Poloz said the problem is bigger. “It sounds good on paper,” he said. “But what could go wrong with that? Canada is quickly gaining a reputation as a place where it’s really, really expensive to land, so I think that’s a concern.”

While home prices have fallen from their pandemic highs, cities like Toronto and Vancouver are among the least affordable cities in the world. Additionally, rent prices have shot up, with the average price of a one-bedroom apartment in Toronto a jump of 20.4 percent to $2,481 compared to the previous year.

Poloz also pointed to a lack of funding for postsecondary educational institutions, which have often functioned as an important immigration tool in converting foreign students to citizens, and a lack of cooperation between universities and the federal government as other shortcomings. Poloz added that he expects other countries to face worker shortages and that the stakes are high for them to become more competitive on immigration policy.

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If companies can’t get workers, they won’t invest

Stephen Position

It is an issue that Canada cannot afford to get wrong if it is to maintain its current standard of living. Poloz drew a parallel between Canada and Japan in the early 1990s in his book, The next age of uncertainty. He wrote that Japan went from an economic powerhouse in the late 1980s to a laggard in the 1990s, in part because an aging population and low immigration rates caused economic growth to stall.

Canada is not Japan when it comes to aversion to immigration, but there are hurdles to overcome. Poloz said businesses have sometimes come under fire for chasing temporary foreign workers and not giving the job to a Canadian even though the employers were unable to find Canadians to take the job.

“If companies can’t get workers, they won’t invest,” Poloz said.

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How the fool lost his wings

Earlier this year, Mackle he said the Canadian dollar’s lost link to oil is linked to fluctuating investment in the energy sector as international investors no longer line up to take advantage of the oil patch, in part because the transition to greener energy will reduce demand for Canadian oil.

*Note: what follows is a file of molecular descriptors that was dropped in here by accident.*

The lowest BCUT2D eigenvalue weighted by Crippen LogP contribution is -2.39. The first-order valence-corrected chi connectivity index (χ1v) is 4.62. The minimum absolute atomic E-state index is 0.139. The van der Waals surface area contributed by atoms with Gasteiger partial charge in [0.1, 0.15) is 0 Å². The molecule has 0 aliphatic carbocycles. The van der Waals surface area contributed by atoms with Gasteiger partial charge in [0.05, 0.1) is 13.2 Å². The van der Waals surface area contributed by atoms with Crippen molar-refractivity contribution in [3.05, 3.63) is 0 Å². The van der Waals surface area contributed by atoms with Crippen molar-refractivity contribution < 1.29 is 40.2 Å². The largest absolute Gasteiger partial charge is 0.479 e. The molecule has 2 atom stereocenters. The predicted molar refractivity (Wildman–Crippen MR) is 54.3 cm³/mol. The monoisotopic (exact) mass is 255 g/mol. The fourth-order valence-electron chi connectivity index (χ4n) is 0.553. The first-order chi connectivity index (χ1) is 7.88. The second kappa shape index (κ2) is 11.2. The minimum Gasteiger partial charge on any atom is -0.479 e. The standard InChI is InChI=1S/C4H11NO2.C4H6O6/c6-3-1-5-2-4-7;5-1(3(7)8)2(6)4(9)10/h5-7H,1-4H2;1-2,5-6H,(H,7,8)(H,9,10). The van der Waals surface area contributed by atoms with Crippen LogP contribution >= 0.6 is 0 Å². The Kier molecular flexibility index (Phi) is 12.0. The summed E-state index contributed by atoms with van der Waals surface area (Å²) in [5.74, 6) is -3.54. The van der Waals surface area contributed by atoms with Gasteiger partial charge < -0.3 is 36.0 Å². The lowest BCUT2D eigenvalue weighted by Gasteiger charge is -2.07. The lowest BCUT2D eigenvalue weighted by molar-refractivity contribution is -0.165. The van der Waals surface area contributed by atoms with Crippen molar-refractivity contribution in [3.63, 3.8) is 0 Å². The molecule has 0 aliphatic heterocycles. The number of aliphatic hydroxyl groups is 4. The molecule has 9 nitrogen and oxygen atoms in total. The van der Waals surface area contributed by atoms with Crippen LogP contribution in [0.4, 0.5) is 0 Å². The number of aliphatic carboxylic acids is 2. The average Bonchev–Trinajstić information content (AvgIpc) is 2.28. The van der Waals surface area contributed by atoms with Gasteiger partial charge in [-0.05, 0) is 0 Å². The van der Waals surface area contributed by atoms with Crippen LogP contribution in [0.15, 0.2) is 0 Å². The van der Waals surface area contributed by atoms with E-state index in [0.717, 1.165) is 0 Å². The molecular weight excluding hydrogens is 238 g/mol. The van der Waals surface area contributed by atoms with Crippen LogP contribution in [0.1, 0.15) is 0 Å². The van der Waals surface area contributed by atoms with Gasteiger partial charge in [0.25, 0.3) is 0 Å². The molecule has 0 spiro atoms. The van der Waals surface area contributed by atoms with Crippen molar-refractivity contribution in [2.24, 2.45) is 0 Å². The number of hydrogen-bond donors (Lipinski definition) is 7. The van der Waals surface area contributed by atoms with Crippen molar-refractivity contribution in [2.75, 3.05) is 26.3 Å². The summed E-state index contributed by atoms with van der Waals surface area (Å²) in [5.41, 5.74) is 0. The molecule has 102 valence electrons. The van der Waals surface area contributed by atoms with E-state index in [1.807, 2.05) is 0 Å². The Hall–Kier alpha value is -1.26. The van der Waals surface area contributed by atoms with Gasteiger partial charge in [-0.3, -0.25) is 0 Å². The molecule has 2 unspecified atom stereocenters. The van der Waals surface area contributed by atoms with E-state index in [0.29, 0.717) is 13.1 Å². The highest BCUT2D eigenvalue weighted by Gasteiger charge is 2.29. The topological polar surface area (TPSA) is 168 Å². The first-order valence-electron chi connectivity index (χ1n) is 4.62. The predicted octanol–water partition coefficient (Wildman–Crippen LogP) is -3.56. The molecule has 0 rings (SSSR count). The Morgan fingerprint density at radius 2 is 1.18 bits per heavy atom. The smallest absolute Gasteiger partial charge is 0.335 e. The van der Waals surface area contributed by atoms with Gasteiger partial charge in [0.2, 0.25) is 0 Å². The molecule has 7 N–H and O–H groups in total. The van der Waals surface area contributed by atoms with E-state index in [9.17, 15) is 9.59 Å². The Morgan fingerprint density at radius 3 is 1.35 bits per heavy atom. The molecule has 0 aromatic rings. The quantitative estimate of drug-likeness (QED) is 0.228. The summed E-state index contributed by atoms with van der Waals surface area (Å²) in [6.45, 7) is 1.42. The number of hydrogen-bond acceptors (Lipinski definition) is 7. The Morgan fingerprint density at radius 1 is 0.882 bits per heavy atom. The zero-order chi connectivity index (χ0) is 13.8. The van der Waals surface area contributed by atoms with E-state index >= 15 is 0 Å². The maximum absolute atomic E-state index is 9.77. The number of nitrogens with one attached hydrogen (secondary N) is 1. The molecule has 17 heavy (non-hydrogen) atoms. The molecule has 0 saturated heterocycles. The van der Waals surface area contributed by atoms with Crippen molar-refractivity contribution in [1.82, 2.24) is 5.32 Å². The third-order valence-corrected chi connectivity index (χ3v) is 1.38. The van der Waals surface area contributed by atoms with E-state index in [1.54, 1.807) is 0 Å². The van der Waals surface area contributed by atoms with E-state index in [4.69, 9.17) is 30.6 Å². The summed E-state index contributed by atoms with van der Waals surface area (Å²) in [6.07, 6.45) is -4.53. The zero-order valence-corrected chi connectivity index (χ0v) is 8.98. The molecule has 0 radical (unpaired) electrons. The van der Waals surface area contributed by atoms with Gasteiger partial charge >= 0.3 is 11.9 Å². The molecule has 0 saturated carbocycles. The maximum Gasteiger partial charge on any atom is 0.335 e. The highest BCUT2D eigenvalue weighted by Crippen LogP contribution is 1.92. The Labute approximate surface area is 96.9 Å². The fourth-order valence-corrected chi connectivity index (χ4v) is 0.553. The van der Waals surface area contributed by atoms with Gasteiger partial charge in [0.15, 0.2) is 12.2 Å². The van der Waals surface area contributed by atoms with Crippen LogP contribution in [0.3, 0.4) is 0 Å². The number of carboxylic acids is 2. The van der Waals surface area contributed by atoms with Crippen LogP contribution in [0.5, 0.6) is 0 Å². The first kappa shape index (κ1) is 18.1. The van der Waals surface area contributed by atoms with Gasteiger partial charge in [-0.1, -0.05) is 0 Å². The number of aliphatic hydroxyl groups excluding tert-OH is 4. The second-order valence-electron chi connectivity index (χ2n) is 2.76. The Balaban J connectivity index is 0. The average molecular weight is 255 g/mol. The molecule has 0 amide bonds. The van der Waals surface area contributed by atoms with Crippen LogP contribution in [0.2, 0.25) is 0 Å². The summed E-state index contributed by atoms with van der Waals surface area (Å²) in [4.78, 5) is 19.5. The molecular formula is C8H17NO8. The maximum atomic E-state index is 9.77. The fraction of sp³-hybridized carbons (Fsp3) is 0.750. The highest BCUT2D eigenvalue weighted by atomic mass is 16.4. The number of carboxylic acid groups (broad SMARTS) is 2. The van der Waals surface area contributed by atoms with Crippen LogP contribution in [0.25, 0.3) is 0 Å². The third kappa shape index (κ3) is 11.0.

Poloz agreed with the assessment, adding that the federal government’s push toward a zero net policy is creating more uncertainty among investors who might otherwise invest their finances in the oil spill. Limiting emissions in the oil and gas industry and achieving net zero emissions by 2050 was a promise in the Liberal government’s election manifesto.

It’s an ambitious target that leaves the energy sector less certain about the future of energy infrastructure projects in Canada. Poloz said policymakers providing more clarity on how the federal government plans to meet its climate goals and work with the energy industry could ease some of the problems with the petrochemical currency decoupling. That in turn could boost the exchange rate, which would relieve some of the pressure on Macklem to raise interest rates, as a stronger currency would do some of the job of fighting inflation.

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“I just think that if we give it some daylight, it might help restore a normal relationship between the crazy and the energy sector,” Poloz said. “Right now there’s too much uncertainty for it (the relationship) to have.”

Poloz added that the issue of energy security could re-enter the discussion and set the course for 2050, with a plan to have fossil fuels available as a backup energy source for renewables, giving the oil industry more room to play a role in the transition.

“That’s not the same as saying ‘Just leave them in the ground,'” Poloz added. “It really makes a big difference.

• By e-mail: shughes@postmedia.com | Twitter: